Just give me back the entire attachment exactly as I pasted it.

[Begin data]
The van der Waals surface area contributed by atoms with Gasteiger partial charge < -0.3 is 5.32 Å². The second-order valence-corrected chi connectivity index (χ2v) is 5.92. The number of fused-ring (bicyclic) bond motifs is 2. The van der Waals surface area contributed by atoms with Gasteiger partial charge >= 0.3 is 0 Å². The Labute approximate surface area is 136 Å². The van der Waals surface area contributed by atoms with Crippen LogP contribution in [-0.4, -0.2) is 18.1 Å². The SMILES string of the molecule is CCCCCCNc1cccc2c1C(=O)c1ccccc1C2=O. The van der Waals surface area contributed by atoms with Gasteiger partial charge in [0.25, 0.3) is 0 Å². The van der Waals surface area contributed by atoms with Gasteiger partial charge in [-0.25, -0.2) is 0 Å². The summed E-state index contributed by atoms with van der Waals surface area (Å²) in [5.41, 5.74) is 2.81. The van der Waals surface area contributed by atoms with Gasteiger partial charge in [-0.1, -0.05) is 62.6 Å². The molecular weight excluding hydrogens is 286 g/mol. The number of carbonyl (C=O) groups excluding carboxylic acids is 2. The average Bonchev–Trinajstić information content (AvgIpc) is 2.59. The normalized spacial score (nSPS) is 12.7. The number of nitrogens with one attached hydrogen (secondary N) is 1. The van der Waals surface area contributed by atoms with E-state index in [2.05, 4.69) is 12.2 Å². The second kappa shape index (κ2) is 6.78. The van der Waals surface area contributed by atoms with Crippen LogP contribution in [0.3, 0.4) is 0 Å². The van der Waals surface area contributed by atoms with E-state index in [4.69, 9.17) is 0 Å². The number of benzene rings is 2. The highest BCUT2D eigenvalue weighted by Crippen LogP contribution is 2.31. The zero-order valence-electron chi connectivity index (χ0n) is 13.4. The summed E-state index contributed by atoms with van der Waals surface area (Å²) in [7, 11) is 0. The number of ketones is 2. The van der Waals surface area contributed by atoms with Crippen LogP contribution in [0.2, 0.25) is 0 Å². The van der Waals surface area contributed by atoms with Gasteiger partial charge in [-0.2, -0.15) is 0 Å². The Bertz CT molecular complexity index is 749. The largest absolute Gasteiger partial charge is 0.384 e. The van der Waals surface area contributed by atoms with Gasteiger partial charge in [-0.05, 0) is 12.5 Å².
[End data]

The van der Waals surface area contributed by atoms with Gasteiger partial charge < -0.3 is 5.32 Å². The second-order valence-corrected chi connectivity index (χ2v) is 5.92. The number of fused-ring (bicyclic) bond motifs is 2. The van der Waals surface area contributed by atoms with Gasteiger partial charge >= 0.3 is 0 Å². The Labute approximate surface area is 136 Å². The van der Waals surface area contributed by atoms with Crippen LogP contribution in [-0.4, -0.2) is 18.1 Å². The SMILES string of the molecule is CCCCCCNc1cccc2c1C(=O)c1ccccc1C2=O. The van der Waals surface area contributed by atoms with Gasteiger partial charge in [0.25, 0.3) is 0 Å². The van der Waals surface area contributed by atoms with Gasteiger partial charge in [-0.25, -0.2) is 0 Å². The summed E-state index contributed by atoms with van der Waals surface area (Å²) in [5.41, 5.74) is 2.81. The van der Waals surface area contributed by atoms with Gasteiger partial charge in [-0.1, -0.05) is 62.6 Å². The molecular weight excluding hydrogens is 286 g/mol. The number of carbonyl (C=O) groups excluding carboxylic acids is 2. The average Bonchev–Trinajstić information content (AvgIpc) is 2.59. The normalized spacial score (nSPS) is 12.7. The number of nitrogens with one attached hydrogen (secondary N) is 1. The van der Waals surface area contributed by atoms with E-state index in [2.05, 4.69) is 12.2 Å². The second kappa shape index (κ2) is 6.78. The van der Waals surface area contributed by atoms with Crippen LogP contribution in [0.3, 0.4) is 0 Å². The van der Waals surface area contributed by atoms with E-state index in [4.69, 9.17) is 0 Å². The number of benzene rings is 2. The highest BCUT2D eigenvalue weighted by Crippen LogP contribution is 2.31. The zero-order valence-electron chi connectivity index (χ0n) is 13.4. The summed E-state index contributed by atoms with van der Waals surface area (Å²) in [7, 11) is 0. The number of ketones is 2. The van der Waals surface area contributed by atoms with Crippen LogP contribution in [0.2, 0.25) is 0 Å². The van der Waals surface area contributed by atoms with Gasteiger partial charge in [-0.2, -0.15) is 0 Å². The Bertz CT molecular complexity index is 749. The largest absolute Gasteiger partial charge is 0.384 e. The van der Waals surface area contributed by atoms with Gasteiger partial charge in [-0.05, 0) is 12.5 Å².